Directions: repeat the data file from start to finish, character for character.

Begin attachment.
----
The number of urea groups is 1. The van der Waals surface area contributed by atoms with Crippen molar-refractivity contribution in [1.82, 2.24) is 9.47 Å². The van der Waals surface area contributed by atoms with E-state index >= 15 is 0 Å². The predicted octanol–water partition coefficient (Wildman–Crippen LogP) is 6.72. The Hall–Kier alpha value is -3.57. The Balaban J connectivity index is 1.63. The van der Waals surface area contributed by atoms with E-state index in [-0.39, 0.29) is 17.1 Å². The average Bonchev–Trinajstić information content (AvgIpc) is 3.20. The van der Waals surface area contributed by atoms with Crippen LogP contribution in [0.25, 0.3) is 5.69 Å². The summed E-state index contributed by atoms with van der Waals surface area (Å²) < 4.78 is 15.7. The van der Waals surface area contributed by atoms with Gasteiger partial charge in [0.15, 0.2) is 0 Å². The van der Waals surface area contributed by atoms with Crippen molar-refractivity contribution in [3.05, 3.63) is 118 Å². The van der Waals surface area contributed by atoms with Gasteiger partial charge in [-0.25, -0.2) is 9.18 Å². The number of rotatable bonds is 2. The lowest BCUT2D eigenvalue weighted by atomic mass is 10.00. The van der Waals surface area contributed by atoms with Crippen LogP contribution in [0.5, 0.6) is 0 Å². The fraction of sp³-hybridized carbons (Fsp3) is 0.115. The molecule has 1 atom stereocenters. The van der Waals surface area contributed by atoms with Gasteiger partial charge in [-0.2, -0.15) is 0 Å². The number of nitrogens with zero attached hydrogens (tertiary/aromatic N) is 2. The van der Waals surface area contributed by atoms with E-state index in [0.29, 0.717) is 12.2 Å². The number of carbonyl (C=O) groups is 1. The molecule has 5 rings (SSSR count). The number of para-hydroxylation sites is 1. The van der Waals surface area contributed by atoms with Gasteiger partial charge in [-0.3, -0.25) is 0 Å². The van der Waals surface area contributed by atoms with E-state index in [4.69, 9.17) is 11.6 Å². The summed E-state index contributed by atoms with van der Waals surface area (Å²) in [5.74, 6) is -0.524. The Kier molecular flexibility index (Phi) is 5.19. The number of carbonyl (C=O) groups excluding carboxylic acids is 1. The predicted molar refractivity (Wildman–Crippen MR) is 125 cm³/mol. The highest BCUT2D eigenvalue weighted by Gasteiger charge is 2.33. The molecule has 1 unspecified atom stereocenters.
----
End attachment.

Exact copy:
The number of urea groups is 1. The van der Waals surface area contributed by atoms with Crippen molar-refractivity contribution in [1.82, 2.24) is 9.47 Å². The van der Waals surface area contributed by atoms with E-state index >= 15 is 0 Å². The predicted octanol–water partition coefficient (Wildman–Crippen LogP) is 6.72. The Hall–Kier alpha value is -3.57. The Balaban J connectivity index is 1.63. The van der Waals surface area contributed by atoms with E-state index in [-0.39, 0.29) is 17.1 Å². The average Bonchev–Trinajstić information content (AvgIpc) is 3.20. The van der Waals surface area contributed by atoms with Crippen LogP contribution in [0.25, 0.3) is 5.69 Å². The summed E-state index contributed by atoms with van der Waals surface area (Å²) < 4.78 is 15.7. The van der Waals surface area contributed by atoms with Gasteiger partial charge in [0.15, 0.2) is 0 Å². The van der Waals surface area contributed by atoms with Crippen molar-refractivity contribution in [3.05, 3.63) is 118 Å². The van der Waals surface area contributed by atoms with Gasteiger partial charge in [-0.25, -0.2) is 9.18 Å². The number of rotatable bonds is 2. The lowest BCUT2D eigenvalue weighted by atomic mass is 10.00. The van der Waals surface area contributed by atoms with Crippen LogP contribution in [0.5, 0.6) is 0 Å². The fraction of sp³-hybridized carbons (Fsp3) is 0.115. The molecule has 1 atom stereocenters. The van der Waals surface area contributed by atoms with Gasteiger partial charge in [-0.2, -0.15) is 0 Å². The number of nitrogens with zero attached hydrogens (tertiary/aromatic N) is 2. The van der Waals surface area contributed by atoms with E-state index in [0.29, 0.717) is 12.2 Å². The number of carbonyl (C=O) groups is 1. The molecule has 5 rings (SSSR count). The number of para-hydroxylation sites is 1. The van der Waals surface area contributed by atoms with Gasteiger partial charge in [-0.3, -0.25) is 0 Å². The van der Waals surface area contributed by atoms with E-state index in [4.69, 9.17) is 11.6 Å². The summed E-state index contributed by atoms with van der Waals surface area (Å²) in [5.74, 6) is -0.524. The Kier molecular flexibility index (Phi) is 5.19. The number of carbonyl (C=O) groups excluding carboxylic acids is 1. The predicted molar refractivity (Wildman–Crippen MR) is 125 cm³/mol. The highest BCUT2D eigenvalue weighted by Gasteiger charge is 2.33. The molecule has 1 unspecified atom stereocenters.